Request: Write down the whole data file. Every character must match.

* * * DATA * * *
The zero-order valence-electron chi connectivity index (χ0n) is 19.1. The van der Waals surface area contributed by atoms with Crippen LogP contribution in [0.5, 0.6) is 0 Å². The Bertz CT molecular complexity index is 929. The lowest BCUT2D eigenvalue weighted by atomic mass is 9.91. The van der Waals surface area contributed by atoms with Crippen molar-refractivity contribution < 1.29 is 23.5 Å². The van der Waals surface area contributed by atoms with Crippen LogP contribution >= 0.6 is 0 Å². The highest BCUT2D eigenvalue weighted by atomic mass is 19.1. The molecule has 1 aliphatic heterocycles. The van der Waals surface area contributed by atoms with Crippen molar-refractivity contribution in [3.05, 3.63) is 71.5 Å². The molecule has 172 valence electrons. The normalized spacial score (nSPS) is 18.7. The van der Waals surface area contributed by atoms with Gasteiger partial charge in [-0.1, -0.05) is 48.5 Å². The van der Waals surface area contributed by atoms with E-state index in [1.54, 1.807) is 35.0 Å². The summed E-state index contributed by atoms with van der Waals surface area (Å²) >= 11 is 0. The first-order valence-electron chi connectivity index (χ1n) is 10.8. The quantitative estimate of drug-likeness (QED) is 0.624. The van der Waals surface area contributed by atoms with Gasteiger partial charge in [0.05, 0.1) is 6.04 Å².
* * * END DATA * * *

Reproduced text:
The zero-order valence-electron chi connectivity index (χ0n) is 19.1. The van der Waals surface area contributed by atoms with Crippen LogP contribution in [0.5, 0.6) is 0 Å². The Bertz CT molecular complexity index is 929. The lowest BCUT2D eigenvalue weighted by atomic mass is 9.91. The van der Waals surface area contributed by atoms with Crippen molar-refractivity contribution < 1.29 is 23.5 Å². The van der Waals surface area contributed by atoms with Crippen LogP contribution >= 0.6 is 0 Å². The highest BCUT2D eigenvalue weighted by atomic mass is 19.1. The molecule has 1 aliphatic heterocycles. The van der Waals surface area contributed by atoms with Crippen molar-refractivity contribution in [3.05, 3.63) is 71.5 Å². The molecule has 172 valence electrons. The normalized spacial score (nSPS) is 18.7. The van der Waals surface area contributed by atoms with Gasteiger partial charge in [-0.1, -0.05) is 48.5 Å². The van der Waals surface area contributed by atoms with E-state index in [1.54, 1.807) is 35.0 Å². The summed E-state index contributed by atoms with van der Waals surface area (Å²) >= 11 is 0. The first-order valence-electron chi connectivity index (χ1n) is 10.8. The quantitative estimate of drug-likeness (QED) is 0.624. The van der Waals surface area contributed by atoms with Gasteiger partial charge in [0.05, 0.1) is 6.04 Å².